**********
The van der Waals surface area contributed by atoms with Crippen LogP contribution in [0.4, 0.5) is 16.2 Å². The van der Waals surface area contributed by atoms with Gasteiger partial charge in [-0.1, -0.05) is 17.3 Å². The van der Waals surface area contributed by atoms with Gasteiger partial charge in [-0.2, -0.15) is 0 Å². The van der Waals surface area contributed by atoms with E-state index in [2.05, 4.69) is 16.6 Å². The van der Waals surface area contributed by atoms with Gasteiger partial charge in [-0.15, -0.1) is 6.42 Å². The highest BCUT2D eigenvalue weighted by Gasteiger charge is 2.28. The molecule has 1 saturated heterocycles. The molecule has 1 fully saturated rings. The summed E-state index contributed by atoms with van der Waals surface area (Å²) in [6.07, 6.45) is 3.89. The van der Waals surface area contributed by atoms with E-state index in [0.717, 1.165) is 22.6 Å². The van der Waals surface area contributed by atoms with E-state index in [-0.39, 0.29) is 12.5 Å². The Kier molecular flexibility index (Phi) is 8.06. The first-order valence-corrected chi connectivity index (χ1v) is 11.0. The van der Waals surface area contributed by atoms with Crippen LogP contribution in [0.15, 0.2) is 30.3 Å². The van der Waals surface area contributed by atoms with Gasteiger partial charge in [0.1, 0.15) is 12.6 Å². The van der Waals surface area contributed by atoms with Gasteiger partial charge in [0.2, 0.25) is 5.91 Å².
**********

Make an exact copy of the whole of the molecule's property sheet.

The van der Waals surface area contributed by atoms with Crippen LogP contribution in [0.4, 0.5) is 16.2 Å². The van der Waals surface area contributed by atoms with Gasteiger partial charge in [-0.1, -0.05) is 17.3 Å². The van der Waals surface area contributed by atoms with Gasteiger partial charge in [-0.2, -0.15) is 0 Å². The van der Waals surface area contributed by atoms with E-state index in [2.05, 4.69) is 16.6 Å². The van der Waals surface area contributed by atoms with Gasteiger partial charge in [-0.15, -0.1) is 6.42 Å². The highest BCUT2D eigenvalue weighted by Gasteiger charge is 2.28. The molecule has 1 saturated heterocycles. The molecule has 1 fully saturated rings. The summed E-state index contributed by atoms with van der Waals surface area (Å²) in [6.07, 6.45) is 3.89. The van der Waals surface area contributed by atoms with E-state index in [0.717, 1.165) is 22.6 Å². The van der Waals surface area contributed by atoms with E-state index in [-0.39, 0.29) is 12.5 Å². The Kier molecular flexibility index (Phi) is 8.06. The first-order valence-corrected chi connectivity index (χ1v) is 11.0. The van der Waals surface area contributed by atoms with Crippen LogP contribution in [0.15, 0.2) is 30.3 Å². The van der Waals surface area contributed by atoms with Gasteiger partial charge in [0.1, 0.15) is 12.6 Å². The van der Waals surface area contributed by atoms with Gasteiger partial charge in [0.2, 0.25) is 5.91 Å².